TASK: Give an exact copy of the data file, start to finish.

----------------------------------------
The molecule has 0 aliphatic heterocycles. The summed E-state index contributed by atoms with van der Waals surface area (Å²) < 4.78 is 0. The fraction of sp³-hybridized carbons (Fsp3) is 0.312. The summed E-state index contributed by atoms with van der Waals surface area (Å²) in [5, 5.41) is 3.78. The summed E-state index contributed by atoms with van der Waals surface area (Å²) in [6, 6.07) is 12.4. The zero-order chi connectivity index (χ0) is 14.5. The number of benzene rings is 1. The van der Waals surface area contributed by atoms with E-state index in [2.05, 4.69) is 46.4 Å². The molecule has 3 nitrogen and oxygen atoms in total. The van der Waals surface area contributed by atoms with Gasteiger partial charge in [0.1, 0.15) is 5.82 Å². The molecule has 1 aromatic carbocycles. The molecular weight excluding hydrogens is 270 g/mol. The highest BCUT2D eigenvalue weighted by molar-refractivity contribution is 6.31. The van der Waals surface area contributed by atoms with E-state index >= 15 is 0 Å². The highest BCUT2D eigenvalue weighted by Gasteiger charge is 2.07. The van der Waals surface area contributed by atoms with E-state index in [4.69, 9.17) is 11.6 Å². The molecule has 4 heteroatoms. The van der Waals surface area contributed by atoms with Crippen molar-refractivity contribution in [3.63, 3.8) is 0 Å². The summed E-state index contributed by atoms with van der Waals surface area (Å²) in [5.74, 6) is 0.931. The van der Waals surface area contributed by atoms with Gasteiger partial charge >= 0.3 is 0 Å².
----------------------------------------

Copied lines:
The molecule has 0 aliphatic heterocycles. The summed E-state index contributed by atoms with van der Waals surface area (Å²) < 4.78 is 0. The fraction of sp³-hybridized carbons (Fsp3) is 0.312. The summed E-state index contributed by atoms with van der Waals surface area (Å²) in [5, 5.41) is 3.78. The summed E-state index contributed by atoms with van der Waals surface area (Å²) in [6, 6.07) is 12.4. The zero-order chi connectivity index (χ0) is 14.5. The number of benzene rings is 1. The van der Waals surface area contributed by atoms with E-state index in [2.05, 4.69) is 46.4 Å². The molecule has 3 nitrogen and oxygen atoms in total. The van der Waals surface area contributed by atoms with Gasteiger partial charge in [0.1, 0.15) is 5.82 Å². The molecule has 1 aromatic carbocycles. The molecular weight excluding hydrogens is 270 g/mol. The highest BCUT2D eigenvalue weighted by molar-refractivity contribution is 6.31. The van der Waals surface area contributed by atoms with E-state index >= 15 is 0 Å². The highest BCUT2D eigenvalue weighted by Gasteiger charge is 2.07. The van der Waals surface area contributed by atoms with E-state index in [4.69, 9.17) is 11.6 Å². The molecule has 4 heteroatoms. The van der Waals surface area contributed by atoms with Crippen molar-refractivity contribution in [3.63, 3.8) is 0 Å². The summed E-state index contributed by atoms with van der Waals surface area (Å²) in [5.74, 6) is 0.931. The van der Waals surface area contributed by atoms with Gasteiger partial charge >= 0.3 is 0 Å².